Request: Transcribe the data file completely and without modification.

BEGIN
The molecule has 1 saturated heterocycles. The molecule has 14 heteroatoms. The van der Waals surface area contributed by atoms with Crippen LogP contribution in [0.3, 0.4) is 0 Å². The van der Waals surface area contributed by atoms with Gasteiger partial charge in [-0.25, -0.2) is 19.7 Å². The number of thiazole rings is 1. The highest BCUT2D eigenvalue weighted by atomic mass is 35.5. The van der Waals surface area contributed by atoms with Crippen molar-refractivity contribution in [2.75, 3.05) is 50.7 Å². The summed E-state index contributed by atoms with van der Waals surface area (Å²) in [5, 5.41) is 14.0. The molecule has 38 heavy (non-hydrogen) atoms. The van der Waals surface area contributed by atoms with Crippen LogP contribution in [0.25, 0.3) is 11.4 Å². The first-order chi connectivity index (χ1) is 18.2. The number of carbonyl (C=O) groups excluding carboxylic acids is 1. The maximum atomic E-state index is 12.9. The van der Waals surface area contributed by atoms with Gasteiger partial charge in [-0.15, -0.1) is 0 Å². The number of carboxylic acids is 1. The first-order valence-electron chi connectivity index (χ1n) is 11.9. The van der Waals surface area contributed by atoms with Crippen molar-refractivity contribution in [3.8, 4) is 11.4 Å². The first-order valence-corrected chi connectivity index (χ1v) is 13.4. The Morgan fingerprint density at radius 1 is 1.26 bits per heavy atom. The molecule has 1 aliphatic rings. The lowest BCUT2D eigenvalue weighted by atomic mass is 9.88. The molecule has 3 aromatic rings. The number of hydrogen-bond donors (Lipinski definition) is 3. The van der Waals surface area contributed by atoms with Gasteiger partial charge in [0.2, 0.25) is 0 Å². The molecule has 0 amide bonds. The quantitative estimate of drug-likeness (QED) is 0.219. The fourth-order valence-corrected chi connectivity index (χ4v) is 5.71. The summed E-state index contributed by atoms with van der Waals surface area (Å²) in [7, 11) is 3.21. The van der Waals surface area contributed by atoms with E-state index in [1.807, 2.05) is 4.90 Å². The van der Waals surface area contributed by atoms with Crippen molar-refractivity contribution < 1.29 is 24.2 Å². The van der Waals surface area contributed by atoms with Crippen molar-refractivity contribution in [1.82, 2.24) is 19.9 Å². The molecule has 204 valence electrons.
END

The molecule has 1 saturated heterocycles. The molecule has 14 heteroatoms. The van der Waals surface area contributed by atoms with Crippen LogP contribution in [0.3, 0.4) is 0 Å². The van der Waals surface area contributed by atoms with Gasteiger partial charge in [-0.25, -0.2) is 19.7 Å². The number of thiazole rings is 1. The highest BCUT2D eigenvalue weighted by atomic mass is 35.5. The van der Waals surface area contributed by atoms with Crippen molar-refractivity contribution in [2.75, 3.05) is 50.7 Å². The summed E-state index contributed by atoms with van der Waals surface area (Å²) in [5, 5.41) is 14.0. The molecule has 38 heavy (non-hydrogen) atoms. The van der Waals surface area contributed by atoms with Crippen LogP contribution in [0.25, 0.3) is 11.4 Å². The first-order chi connectivity index (χ1) is 18.2. The number of carbonyl (C=O) groups excluding carboxylic acids is 1. The maximum atomic E-state index is 12.9. The van der Waals surface area contributed by atoms with Gasteiger partial charge in [-0.15, -0.1) is 0 Å². The number of carboxylic acids is 1. The first-order valence-electron chi connectivity index (χ1n) is 11.9. The van der Waals surface area contributed by atoms with Crippen molar-refractivity contribution in [3.8, 4) is 11.4 Å². The first-order valence-corrected chi connectivity index (χ1v) is 13.4. The Morgan fingerprint density at radius 1 is 1.26 bits per heavy atom. The molecule has 1 aliphatic rings. The lowest BCUT2D eigenvalue weighted by atomic mass is 9.88. The molecule has 3 aromatic rings. The number of hydrogen-bond donors (Lipinski definition) is 3. The van der Waals surface area contributed by atoms with Gasteiger partial charge in [0.2, 0.25) is 0 Å². The molecule has 0 amide bonds. The quantitative estimate of drug-likeness (QED) is 0.219. The fourth-order valence-corrected chi connectivity index (χ4v) is 5.71. The summed E-state index contributed by atoms with van der Waals surface area (Å²) in [7, 11) is 3.21. The van der Waals surface area contributed by atoms with E-state index in [1.807, 2.05) is 4.90 Å². The van der Waals surface area contributed by atoms with Crippen molar-refractivity contribution < 1.29 is 24.2 Å². The van der Waals surface area contributed by atoms with Crippen molar-refractivity contribution in [1.82, 2.24) is 19.9 Å². The molecule has 204 valence electrons.